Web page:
Big Boy is coming into maturity.  He has started crowing and also mounting the ladies, or trying to mount.  A few of them do submit, but Nappy usually runs over and puts a stop to it before anything happens.  Even though he is 5 times the size of Nappy, he runs.  I am curious to see how this plays out.  The other older hens give Big Boy what for when he tries anything, and they end up chasing him away.  His two sidekicks (the light Brahma and black Australorp) are still a bit young, but I suspect if he stays around, they will be his primary hens.  I would like to keep him, so we will wait to see how his crowing develops.  So far, he only crows about once or twice a day for about 5 minutes.  No early crowing either.  Of course, now that I've written that, he will start crowing at 5:30 a.m. 

This is my rooster saga.  If the neighbors have not complained about Nappy, they should have no reason to cmplain about the other tow, at least for the moment.  We shall see how it develops.

Happy homesteading,


Sunday, April 15, 2012

Bunny's Babies

Pardon my absence, but work has been a literal nightmare lately.  It has totally sapped my energy and desire to do anything other than the basics and vegetating on the sofa.  Plus, getting those beds filled on top of everything else almost killed me.  Hopefully things are settling down now, and I can get back on the right path.

A few weeks ago, Bunny, my American Chinchilla rabbit gave birth to five kits.  I wasn't sure if she was pregnant, but I placed the nest box on day 28 anyway.  She did look rounder in the belly, but my only experience with pregnant rabbits is Olivia, and her wool totally disguises any belly roundness.  I also noticed Bunny moving the hay around in the nest box, and she ate plenty of it as well, so that really didn't help me decide.  I found her toys in the nest box more than once, so I thought she was playing around.  Then, one evening, when I was returning the angora kits to their mama, I noticed Bunny had totally outfitted her nest box with enough fur to choke a mule, and it was moving.  She didn't play around.  Wham, bam, thank you ma'am.  Her nest box was not like that a few hours prior.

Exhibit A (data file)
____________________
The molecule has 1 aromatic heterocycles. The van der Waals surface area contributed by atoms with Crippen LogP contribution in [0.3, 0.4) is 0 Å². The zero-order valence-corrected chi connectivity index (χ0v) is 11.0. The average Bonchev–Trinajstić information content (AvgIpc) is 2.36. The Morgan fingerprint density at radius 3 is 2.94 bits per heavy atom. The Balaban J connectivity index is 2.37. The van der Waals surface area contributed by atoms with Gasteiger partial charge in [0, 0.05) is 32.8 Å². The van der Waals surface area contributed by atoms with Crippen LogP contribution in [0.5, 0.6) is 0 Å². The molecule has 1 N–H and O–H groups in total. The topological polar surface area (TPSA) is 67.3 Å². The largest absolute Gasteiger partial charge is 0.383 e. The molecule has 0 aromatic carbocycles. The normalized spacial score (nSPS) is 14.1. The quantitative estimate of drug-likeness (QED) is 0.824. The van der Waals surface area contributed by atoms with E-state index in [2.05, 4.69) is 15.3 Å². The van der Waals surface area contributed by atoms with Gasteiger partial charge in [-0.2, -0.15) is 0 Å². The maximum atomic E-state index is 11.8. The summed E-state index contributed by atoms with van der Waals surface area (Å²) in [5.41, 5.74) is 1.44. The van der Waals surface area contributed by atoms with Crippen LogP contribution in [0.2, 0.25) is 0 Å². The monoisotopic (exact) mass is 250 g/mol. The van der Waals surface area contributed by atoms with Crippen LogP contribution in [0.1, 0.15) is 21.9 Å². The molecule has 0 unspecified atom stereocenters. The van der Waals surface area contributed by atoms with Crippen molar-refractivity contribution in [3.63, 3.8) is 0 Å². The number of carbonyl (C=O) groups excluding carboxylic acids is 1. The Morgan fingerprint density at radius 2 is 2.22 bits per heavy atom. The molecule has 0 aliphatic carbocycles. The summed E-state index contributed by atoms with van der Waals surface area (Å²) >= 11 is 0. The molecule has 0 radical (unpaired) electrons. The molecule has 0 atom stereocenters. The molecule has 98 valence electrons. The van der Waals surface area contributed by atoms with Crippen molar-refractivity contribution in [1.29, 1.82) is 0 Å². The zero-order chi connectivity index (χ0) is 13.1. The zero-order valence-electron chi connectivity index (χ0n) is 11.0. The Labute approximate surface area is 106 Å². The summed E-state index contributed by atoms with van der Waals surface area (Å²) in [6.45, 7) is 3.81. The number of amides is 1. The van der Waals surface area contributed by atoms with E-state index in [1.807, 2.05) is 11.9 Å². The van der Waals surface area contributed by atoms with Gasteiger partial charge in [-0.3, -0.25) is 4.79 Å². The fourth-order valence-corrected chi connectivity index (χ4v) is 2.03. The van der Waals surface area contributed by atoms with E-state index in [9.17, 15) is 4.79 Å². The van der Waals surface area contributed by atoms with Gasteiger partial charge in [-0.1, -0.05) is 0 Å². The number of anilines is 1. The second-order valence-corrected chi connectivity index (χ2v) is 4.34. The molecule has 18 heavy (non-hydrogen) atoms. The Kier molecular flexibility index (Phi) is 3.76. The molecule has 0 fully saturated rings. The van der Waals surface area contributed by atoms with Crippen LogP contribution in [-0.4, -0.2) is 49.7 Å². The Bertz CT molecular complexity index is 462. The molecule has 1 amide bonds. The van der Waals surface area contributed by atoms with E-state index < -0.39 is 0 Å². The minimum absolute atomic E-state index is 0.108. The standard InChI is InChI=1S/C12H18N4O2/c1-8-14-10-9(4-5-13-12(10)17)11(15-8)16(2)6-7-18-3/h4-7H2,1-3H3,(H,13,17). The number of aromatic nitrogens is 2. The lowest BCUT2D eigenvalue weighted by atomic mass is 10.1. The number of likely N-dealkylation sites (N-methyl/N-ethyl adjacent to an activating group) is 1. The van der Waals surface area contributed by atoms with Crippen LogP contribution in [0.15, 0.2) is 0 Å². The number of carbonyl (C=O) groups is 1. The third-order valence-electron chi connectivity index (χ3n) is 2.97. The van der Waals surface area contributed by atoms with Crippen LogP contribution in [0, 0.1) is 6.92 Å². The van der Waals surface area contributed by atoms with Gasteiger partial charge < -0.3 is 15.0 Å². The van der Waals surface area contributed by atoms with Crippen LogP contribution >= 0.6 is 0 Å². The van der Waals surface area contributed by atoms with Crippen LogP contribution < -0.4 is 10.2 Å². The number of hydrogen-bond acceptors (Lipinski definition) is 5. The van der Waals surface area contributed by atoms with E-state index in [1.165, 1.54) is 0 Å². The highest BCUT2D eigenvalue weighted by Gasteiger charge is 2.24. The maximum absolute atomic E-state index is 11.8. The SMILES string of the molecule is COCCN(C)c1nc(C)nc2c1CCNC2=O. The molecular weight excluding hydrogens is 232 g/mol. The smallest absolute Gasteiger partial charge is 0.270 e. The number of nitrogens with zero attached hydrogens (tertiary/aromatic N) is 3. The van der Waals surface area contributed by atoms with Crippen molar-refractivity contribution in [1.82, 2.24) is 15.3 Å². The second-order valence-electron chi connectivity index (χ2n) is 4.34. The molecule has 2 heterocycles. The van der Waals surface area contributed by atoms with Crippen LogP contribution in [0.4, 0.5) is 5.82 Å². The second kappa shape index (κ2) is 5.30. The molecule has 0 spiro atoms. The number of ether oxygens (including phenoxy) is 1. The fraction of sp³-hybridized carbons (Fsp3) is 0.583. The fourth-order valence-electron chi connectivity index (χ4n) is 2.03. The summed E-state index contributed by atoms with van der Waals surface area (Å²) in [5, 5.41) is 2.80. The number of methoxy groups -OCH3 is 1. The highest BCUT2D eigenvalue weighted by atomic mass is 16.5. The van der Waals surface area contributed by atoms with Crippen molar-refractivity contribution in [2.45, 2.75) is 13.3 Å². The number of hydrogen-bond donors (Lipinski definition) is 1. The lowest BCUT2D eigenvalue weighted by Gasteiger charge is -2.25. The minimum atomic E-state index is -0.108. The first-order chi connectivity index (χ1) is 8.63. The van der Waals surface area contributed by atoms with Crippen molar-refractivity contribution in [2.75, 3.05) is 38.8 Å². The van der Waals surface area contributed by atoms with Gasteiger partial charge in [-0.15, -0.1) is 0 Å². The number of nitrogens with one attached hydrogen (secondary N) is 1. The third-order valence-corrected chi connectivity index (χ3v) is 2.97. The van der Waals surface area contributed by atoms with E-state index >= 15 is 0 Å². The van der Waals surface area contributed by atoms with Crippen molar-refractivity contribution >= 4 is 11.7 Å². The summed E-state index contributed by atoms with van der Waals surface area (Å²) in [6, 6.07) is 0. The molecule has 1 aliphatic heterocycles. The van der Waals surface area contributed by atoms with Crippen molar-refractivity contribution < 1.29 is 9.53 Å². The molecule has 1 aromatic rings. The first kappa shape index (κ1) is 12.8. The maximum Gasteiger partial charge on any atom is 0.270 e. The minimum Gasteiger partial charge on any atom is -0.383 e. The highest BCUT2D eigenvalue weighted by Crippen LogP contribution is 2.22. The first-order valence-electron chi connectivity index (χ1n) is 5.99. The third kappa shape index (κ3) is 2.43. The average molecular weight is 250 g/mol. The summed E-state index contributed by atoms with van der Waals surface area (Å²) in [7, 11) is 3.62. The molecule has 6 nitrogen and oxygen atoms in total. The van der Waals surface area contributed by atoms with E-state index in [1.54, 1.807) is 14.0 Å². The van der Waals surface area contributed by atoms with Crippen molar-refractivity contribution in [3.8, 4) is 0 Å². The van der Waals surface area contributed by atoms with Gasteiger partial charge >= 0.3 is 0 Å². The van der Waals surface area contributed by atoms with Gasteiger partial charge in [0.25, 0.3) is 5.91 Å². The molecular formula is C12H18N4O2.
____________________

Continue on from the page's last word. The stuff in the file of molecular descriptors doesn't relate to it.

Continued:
I've had Bunny for several months now, and I bought her as an adult.  I don't really know her background, but she has never warmed up to me.  She's not mean, just very timid around me.  Jack, my AC buck, whom I bought from the same place, also as an adult, is as friendly as can be.  So, knowing Bunny's timidness and not really wanting to stress her out too much, I left the kits alone and decided to check on them the next morning.  They were all fine the next day, and each morning since, I've been peaking in the nest box without touching them. 

I have trusted Bunny to be a good mama, and she has risen to the occasion.  I have pretty much left them alone until I needed to make sure their eyes opened.  So, here are the first pictures.  I have to say, they were really ugly until a few days ago. 

You will notice the fat white one on top of its siblings.  So I have four babies that look just like mama and daddy and one albino. 

I was curious about how a white one ended up in the mix, and while I know it's based on genetics because of my angoras, I didn't realize Bunny and Jack could produce a white baby.  The other four are the spitting image of mama and daddy.  Here is an interesting article on ruby-eyed whites and the genetics behind them.

Technically, these are my first meat rabbits.  I haven't decided what I'm going to do with them yet.  I may sell this bunch to help recuperate some of the cost of the rabbitry or even pay for the rest of the cages I need.  So, we'll see. 

Happy homesteading,


Friday, April 6, 2012

Triple Threat of Cuteness

I have a longer post coming up, but for now, here is a quick peek at our 4 week old English Angora kits.  They are so cute at this age.  They are starting to show their personalities, and it's so interesting to see how each one is different.  Their wool is getting longer, so they are starting to look more like angoras, and it just amazes me how soft they are.  It looks like we have two blue pointed ruby-eyed whites and one blue tort.  Enjoy!

Triple Threat of Cuteness

Cutey patooty!

They would not sit still!

I love looking at them face on.  Are there eyes in there somewhere?

 Happy homesteading,